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Northern VA CATV systems
From: RJ Atkinson <rja () inet org>
Date: Mon, 07 May 2001 20:28:08 -0400



Some areas still have both a contract with the local government, and tax
breaks and other services provided to them by the local government. This is
why the 'open access' arguement is raging fiercly in places like Northern
Virginia -- Fox Cable got millions in tax and right of access breaks from
the government over the years, but now claims that they own the cable and
shouldn't be required to resell access to competitors.

The above is just plain wrong, fact-wise.  I live in Northern
VA.  The cable company you are trying to name is "Cox Cable",
I think, though it might be Comcast.  They got ZERO in breaks,
because they just took over the system from Media General.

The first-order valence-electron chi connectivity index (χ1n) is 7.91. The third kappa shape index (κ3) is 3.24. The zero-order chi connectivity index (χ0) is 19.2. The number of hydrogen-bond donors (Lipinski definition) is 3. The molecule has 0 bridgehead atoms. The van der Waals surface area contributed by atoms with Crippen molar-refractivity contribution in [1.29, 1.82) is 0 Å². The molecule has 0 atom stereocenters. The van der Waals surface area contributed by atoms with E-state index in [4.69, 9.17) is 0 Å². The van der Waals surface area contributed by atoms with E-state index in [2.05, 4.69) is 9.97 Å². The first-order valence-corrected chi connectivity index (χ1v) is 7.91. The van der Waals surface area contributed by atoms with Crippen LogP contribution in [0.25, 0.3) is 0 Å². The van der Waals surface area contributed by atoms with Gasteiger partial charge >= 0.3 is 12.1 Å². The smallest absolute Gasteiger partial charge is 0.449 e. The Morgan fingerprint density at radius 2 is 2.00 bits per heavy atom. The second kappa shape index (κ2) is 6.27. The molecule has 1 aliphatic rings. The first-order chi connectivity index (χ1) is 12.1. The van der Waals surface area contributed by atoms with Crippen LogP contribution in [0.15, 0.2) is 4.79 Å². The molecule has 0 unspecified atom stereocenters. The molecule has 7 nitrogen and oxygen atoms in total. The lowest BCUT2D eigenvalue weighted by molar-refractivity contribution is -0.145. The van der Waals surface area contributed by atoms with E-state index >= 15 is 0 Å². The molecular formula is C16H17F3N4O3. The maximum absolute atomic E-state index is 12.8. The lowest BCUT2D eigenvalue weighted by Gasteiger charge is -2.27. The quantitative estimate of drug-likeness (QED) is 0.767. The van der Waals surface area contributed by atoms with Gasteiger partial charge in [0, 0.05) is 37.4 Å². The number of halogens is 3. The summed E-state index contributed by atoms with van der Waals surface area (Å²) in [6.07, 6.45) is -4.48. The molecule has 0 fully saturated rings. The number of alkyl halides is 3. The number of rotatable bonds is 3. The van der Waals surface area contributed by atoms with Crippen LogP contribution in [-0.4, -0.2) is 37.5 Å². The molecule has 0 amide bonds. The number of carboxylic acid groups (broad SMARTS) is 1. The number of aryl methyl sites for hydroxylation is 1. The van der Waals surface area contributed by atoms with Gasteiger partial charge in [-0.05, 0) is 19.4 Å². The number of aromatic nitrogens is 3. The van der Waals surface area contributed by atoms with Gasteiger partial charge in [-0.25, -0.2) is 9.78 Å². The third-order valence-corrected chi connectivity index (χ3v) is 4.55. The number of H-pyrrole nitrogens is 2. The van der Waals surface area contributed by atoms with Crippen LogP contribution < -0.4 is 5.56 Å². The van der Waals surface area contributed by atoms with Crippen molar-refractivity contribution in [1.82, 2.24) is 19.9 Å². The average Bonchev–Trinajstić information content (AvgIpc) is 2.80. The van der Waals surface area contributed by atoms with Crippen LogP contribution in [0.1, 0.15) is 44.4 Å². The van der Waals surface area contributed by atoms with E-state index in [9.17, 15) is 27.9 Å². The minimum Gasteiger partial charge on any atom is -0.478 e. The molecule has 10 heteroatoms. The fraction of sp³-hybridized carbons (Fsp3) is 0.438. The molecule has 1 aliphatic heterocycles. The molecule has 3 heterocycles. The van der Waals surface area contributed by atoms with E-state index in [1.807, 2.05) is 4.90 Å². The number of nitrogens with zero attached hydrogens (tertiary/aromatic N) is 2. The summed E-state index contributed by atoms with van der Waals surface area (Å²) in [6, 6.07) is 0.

The system they got from Media General was so run down that
Cox is having to re-build the entire system.  Ditto for Comcast,
which took over the Reston, Prince William County, Arlington,
and Alexandria systems, which were also in bad shape (e.g.
mostly copper, little if any fibre) prior to Comcast.

There might be different places where the CATV firms got a break,
but Northern VA was not one of them.

Oh, and there is no raging "open access" debate in Northern VA
going on.  By and large, the folks with Cox/RoadRunner or
Comcast () Home are happy with their service.  There aren't protests,
the newspapers (e.g. The Washington Post) don't have any articles 
about such a local 'debate', etc.

Oh yes, and before you get into ad hominem attacks, I don't
own stock in either Cox or Comcast (never have) and don't work
for them (never did), so I have no axe to grind in what I say
above.

There might or might not be merits in forced access to CATV
cabling, but inventing fictional accounts of what's happened
in Northern VA is not contributing to a discussion of that topic.

Ran
rja () inet org



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